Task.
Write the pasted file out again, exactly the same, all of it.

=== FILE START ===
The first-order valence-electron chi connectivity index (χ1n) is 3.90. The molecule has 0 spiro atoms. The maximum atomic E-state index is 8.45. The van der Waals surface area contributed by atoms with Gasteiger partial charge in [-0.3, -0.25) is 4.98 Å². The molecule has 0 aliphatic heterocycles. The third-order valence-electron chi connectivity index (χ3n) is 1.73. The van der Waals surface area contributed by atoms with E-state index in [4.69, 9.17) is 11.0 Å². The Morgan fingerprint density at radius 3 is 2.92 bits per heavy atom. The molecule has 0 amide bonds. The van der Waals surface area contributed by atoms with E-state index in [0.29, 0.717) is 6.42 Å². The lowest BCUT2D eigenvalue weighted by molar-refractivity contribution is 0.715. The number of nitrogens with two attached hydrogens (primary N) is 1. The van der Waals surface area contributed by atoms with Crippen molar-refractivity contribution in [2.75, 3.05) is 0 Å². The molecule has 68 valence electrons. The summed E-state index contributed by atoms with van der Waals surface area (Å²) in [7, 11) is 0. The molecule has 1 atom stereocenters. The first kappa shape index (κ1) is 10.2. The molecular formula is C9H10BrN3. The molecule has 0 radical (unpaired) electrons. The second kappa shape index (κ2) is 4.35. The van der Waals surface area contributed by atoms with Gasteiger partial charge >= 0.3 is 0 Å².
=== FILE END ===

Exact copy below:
The first-order valence-electron chi connectivity index (χ1n) is 3.90. The molecule has 0 spiro atoms. The maximum atomic E-state index is 8.45. The van der Waals surface area contributed by atoms with Gasteiger partial charge in [-0.3, -0.25) is 4.98 Å². The molecule has 0 aliphatic heterocycles. The third-order valence-electron chi connectivity index (χ3n) is 1.73. The van der Waals surface area contributed by atoms with E-state index in [4.69, 9.17) is 11.0 Å². The Morgan fingerprint density at radius 3 is 2.92 bits per heavy atom. The molecule has 0 amide bonds. The van der Waals surface area contributed by atoms with E-state index in [0.29, 0.717) is 6.42 Å². The lowest BCUT2D eigenvalue weighted by molar-refractivity contribution is 0.715. The number of nitrogens with two attached hydrogens (primary N) is 1. The van der Waals surface area contributed by atoms with Crippen molar-refractivity contribution in [2.75, 3.05) is 0 Å². The molecule has 68 valence electrons. The summed E-state index contributed by atoms with van der Waals surface area (Å²) in [7, 11) is 0. The molecule has 1 atom stereocenters. The first kappa shape index (κ1) is 10.2. The molecular formula is C9H10BrN3. The molecule has 0 radical (unpaired) electrons. The second kappa shape index (κ2) is 4.35. The van der Waals surface area contributed by atoms with Gasteiger partial charge >= 0.3 is 0 Å².